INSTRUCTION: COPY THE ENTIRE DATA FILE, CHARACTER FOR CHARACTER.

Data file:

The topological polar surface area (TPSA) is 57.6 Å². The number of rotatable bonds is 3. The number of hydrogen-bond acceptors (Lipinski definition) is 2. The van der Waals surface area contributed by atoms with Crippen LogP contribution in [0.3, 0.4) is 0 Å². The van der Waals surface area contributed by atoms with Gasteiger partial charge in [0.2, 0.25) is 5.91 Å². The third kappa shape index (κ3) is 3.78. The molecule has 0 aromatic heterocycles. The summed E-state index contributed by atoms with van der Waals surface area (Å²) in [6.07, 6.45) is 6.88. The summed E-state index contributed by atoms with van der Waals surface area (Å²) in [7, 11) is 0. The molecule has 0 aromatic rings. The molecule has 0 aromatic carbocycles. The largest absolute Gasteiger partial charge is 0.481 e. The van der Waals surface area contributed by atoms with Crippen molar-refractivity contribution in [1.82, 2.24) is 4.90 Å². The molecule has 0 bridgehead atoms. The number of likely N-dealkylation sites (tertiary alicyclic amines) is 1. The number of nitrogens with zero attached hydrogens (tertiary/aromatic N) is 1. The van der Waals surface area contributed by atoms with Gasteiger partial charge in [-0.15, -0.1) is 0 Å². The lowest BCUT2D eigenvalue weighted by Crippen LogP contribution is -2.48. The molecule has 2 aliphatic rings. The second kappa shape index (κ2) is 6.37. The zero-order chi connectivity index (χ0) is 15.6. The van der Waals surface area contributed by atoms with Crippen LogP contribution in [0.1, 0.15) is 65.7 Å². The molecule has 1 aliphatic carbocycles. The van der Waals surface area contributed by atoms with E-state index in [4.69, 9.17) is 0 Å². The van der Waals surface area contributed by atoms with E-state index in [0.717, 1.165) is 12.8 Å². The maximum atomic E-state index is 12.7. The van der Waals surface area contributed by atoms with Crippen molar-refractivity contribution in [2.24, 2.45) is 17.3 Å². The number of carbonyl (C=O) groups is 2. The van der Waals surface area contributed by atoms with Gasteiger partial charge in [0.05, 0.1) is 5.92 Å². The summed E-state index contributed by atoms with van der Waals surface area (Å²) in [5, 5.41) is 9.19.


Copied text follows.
The topological polar surface area (TPSA) is 57.6 Å². The number of rotatable bonds is 3. The number of hydrogen-bond acceptors (Lipinski definition) is 2. The van der Waals surface area contributed by atoms with Crippen LogP contribution in [0.3, 0.4) is 0 Å². The van der Waals surface area contributed by atoms with Gasteiger partial charge in [0.2, 0.25) is 5.91 Å². The third kappa shape index (κ3) is 3.78. The molecule has 0 aromatic heterocycles. The summed E-state index contributed by atoms with van der Waals surface area (Å²) in [6.07, 6.45) is 6.88. The summed E-state index contributed by atoms with van der Waals surface area (Å²) in [7, 11) is 0. The molecule has 0 aromatic rings. The molecule has 0 aromatic carbocycles. The largest absolute Gasteiger partial charge is 0.481 e. The van der Waals surface area contributed by atoms with Crippen molar-refractivity contribution in [1.82, 2.24) is 4.90 Å². The molecule has 0 bridgehead atoms. The number of likely N-dealkylation sites (tertiary alicyclic amines) is 1. The number of nitrogens with zero attached hydrogens (tertiary/aromatic N) is 1. The van der Waals surface area contributed by atoms with Gasteiger partial charge in [-0.15, -0.1) is 0 Å². The lowest BCUT2D eigenvalue weighted by Crippen LogP contribution is -2.48. The molecule has 2 aliphatic rings. The second kappa shape index (κ2) is 6.37. The zero-order chi connectivity index (χ0) is 15.6. The van der Waals surface area contributed by atoms with Crippen LogP contribution in [0.1, 0.15) is 65.7 Å². The molecule has 1 aliphatic carbocycles. The van der Waals surface area contributed by atoms with E-state index in [4.69, 9.17) is 0 Å². The van der Waals surface area contributed by atoms with E-state index in [0.717, 1.165) is 12.8 Å². The maximum atomic E-state index is 12.7. The van der Waals surface area contributed by atoms with Crippen molar-refractivity contribution in [2.24, 2.45) is 17.3 Å². The number of carbonyl (C=O) groups is 2. The van der Waals surface area contributed by atoms with Gasteiger partial charge in [0.05, 0.1) is 5.92 Å². The summed E-state index contributed by atoms with van der Waals surface area (Å²) in [5, 5.41) is 9.19.